by Lindsay Fujimoto, Hunger-Free Pierce County VISTA
As a parent, imagine watering down your family’s food in the hopes that it’ll last you until the next time you can get to a food pantry or afford to get groceries. As an older sibling, imagine trying to help your family by working a part-time job on top of going to school and still not being able to afford enough food. As a child, imagine going to bed early to try to ignore your hunger. For over 122,000 people in Pierce County, including children, that is not their imagination. That is their reality.
Families use these various coping mechanisms but are still left wondering how they are going to make it through the month. The fact is that that food insecurity is 24 hours a day, 7 days a week, and it is persistent. It does not go away just because you have to go to work during the day, and it does not make itself known only during the hours the local food pantry is open. Most food resources only operate for a limited amount of hours per week, which is just a fraction of time that people might be hungry.
One woman in Arkansas started working to find a way to bridge that hunger gap through Little Free Pantries. Little Free Pantries are unique in that they provide a 24/7 solution to a 24/7 problem. Additionally, by installing Little Free Pantries throughout the community, families who have difficulty accessing food—whether it be because of work hours restricting their access to pantries, no transportation to food resources, or a number of other barriers—now have an accessible local resource. The United Way of Pierce County is working with our community partners to bring this innovative and creative idea to Pierce County.
One of our hunger partners, Harvest House, implemented the first Little Free Pantry in Pierce County. Harvest House also houses the food pantry closest to the heart of Graham on Saturdays, with the next closest food resource located nearly 3 miles from Graham. Realizing the impact that a Little Free Pantry could have on their community, Harvest House received an overwhelmingly positive response from their board, volunteers, and supporters to start their own. This positive response quickly translated into support for constructing the pantry and Harvest House’s Little Free Pantry was up and running successfully soon after.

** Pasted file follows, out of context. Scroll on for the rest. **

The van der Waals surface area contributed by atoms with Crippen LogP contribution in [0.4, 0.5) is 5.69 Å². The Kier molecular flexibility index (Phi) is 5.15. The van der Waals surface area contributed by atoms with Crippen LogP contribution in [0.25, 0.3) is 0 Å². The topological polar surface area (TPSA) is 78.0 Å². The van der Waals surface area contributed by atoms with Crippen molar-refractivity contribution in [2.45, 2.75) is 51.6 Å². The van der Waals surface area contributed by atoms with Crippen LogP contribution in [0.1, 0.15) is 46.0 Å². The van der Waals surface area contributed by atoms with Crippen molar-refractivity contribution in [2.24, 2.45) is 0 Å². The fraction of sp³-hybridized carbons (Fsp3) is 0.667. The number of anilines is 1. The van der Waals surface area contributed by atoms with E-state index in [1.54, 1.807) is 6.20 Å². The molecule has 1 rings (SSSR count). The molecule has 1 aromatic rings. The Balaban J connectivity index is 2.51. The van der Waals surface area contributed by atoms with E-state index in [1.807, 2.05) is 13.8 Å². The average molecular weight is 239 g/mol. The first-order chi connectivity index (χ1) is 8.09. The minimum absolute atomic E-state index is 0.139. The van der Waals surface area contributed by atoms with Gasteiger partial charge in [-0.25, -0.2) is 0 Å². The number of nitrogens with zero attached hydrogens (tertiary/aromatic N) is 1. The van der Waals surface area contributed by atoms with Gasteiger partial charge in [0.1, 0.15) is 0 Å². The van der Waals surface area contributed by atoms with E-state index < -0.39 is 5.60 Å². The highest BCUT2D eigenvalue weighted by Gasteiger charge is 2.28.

Harvest House’s goal for their Little Free Pantry is to “ensure that some food is available 24/7.” To do so, they aim to provide non-perishable proteins, snacks, and beverages. Sometimes, fresh produce like apples, bananas, and oranges are added. Harvest House has also engages their community in supporting the Little Free Pantry as they posted the phrase, “If you need some food, please take some. If you have some to share, please feel free to leave some,” on their pantry. The community in turn is very supportive of the Little Free Pantry, and as such, actively add new donations to the shelves.
Since Little Free Pantries are available 24/7 it can be challenging to assess who is using it, but Harvest House have made observations that indicate that they are reaching those in need. For example, individuals who use public transportation, which is fairly limited in Graham, often have to go far distances to get to their station. Some pedestrians will grab a bottle of water and a bite to eat on the journey, a healthy and nourishing snack that they may not have had otherwise.
The United Way of Pierce County is excited to join Harvest House in their vision of ensuring that no person goes hungry. Looking to the future, we are eager to get the ball rolling on installing additional Little Free Pantries. We believe that in working together to implement innovative solutions like Little Free Pantries, we can end hunger for the thousands of food insecure individuals in our community.
To find out how to get involved in a Little Free Pantry project, email me at firstname.lastname@example.org.